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Selection Sunday demands Craft Brew and Cupcakes

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There was Beer and Cupcakes at Market Garden Brewery on Sunday, March 11. We had a rockin’ time. Here are the notes. I sat with Andy Tveekrem to get information about his beers. If any of these notes are incorrect – this is my fault – and not his.

The Ohio City Room

Friar Power Belgian Tripel with a Saffron and orange cake, topped with Cardamom icing.

This strong light golden ale is the product of belgian history. Originally produced by monks – they developed the distinctive yeast that gives the belgian tripel its ester profile. (Volatile flavor compound naturally created in fermentation. Often fruity, flowery or spicy.) At 8%, the alcohol can sneak up on you. This is Andy’s stealth beer.

The profile of this beer – very floral, slightly bitter, with a lovely citrus kick is paired with the complementary subtle flavors of saffron and cardamom – with a little orange to draw out the citrus.

Pearl Street Wheat with an Almond cake, topped with lemon/orange icing.

The phenolics (Flavor and aroma of smoke, or cloves; caused by wild yeast or bacteria) from the yeasts in this Hefeweisen are nutmeg and clove. Its slightly tart or acidic – the banana nose is characteristic of the yeasts as well. The beer is brewed with about a 65% wheat base in addition to malted barley. This makes for a sweeter beer – but lower alchohol than the first, coming in at 5.5%.

We are pairing this one with almond – in complement to the banana (think banana bread) and the lemon/orange icing is a nod to the tradition of serving this beer with a lemon or orange slice.

Boss Amber Lager with a roasted garlic cake and sundried tomato icing.

Possibly the beer from Market Garden that is most suited for food due to the toasted malt. This one would pair with any roasted meat dish. Its fermented colder and slower than ales – for about six weeks. Andy utilizes a Vienna Malt for this traditional Vienna Lager. A great Session beer, it comes in at 5% – a perfect example of how to make a good lager. This is probably my favorite.

Obviously the roasted garlic and sundried tomato come together to give you a sweet treat reminiscent of your Sunday dinner of roast chicken – without trying to create a meat cupcake!

 

 

This beer is named after Andy – the “Striking Viking” – an American Pale Ale produced with Cascade hops and English yeasts. These yeast typically produce a butter or butterscotch flavor. And he uses a crystal malt for color and body. This one comes in at 5.5% – another easy drinker.

We bring creaminess to this pairing with white chocolate to sooth the hops, and bacon and jalapeno demonstrate an easy pairing with burgers or spicy foods.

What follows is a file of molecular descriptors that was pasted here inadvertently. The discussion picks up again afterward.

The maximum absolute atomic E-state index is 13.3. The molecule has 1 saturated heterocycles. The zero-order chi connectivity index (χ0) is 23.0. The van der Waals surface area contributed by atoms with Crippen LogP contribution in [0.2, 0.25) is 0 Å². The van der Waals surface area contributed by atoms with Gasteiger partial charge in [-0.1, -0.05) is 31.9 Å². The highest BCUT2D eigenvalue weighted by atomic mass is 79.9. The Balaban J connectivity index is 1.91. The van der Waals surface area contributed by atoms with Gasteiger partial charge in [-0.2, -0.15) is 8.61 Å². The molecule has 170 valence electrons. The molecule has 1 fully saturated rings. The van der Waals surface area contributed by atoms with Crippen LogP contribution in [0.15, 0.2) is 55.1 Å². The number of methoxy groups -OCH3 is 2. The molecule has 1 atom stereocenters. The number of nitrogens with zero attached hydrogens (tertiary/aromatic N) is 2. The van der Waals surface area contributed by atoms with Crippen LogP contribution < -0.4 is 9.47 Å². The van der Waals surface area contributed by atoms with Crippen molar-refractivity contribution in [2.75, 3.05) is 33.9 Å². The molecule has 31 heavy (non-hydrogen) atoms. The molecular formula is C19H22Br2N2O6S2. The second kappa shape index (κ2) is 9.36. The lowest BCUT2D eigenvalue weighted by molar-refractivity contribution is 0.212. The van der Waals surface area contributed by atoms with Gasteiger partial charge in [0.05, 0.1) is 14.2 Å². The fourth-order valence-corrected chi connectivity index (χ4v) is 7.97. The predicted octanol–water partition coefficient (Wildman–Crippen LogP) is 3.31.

Wallace Tavern Scotch Ale with a Five Flavor Cake and Salted Caramel icing.

This beer is named for George Wallace, a Scottish settler to Cleveland from 1806. He owned a Distillery and brewery in the area, and later moved to Brandywine. So this is an homage to Cleveland’s beer history. This ale’s malts are actively caramelized utilizing a prolonged boil. The strong heavy malt is balanced by the addition of other flavors to reduce bitterness. Typically the Scots would use heather or other wild ingredients, though Andy doesn’t hold THAT closely to the tradition. He utilizes a slightly higher alcohol percentage (between 6.5 and 7% depending on the batch) to balance the malt – so that the caramel becomes noticeable in the flavor and neutralizes much of the bitterness.

The obvious pairing on this beer is salted caramel, one of my favorite flavors – we added in the five flavor cake to show the diversity of pairing possibilities. A traditional southern dessert, this has lemon, butter, rum, coconut and vanilla in the cake. Any rich saucy dish would pair up nicely with the Wallace Tavern.

Forest City Brown Ale with a nutty carrot cake and cream cheese icing.

This beer is named after Cleveland’s moniker – back when it was all about the lumber here. This brown ale is born from the roasted flavors of a coffee malt which literally can be roasted like coffee beans, providing the brewmaster with differing degrees of flavor to work with. This English style beer is bold and expressive, coming in at 5.8% – and is Andy’s favorite.

When I first tasted this beer, all I could think about was roasted vegetables. Pair this one up with any roasted veg – like a lasagna. The pasta will sooth the bitterness on the finish. We give you a nutty carrot cake with cream cheese to attain the desired affect.

A Cookie and a Cupcake made these incredible treats. Visit them in Tremont. 

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2 responses »

  1. Sounds like great pairings. Hope it was a success! My only comment? Hefeweizen

    Reply

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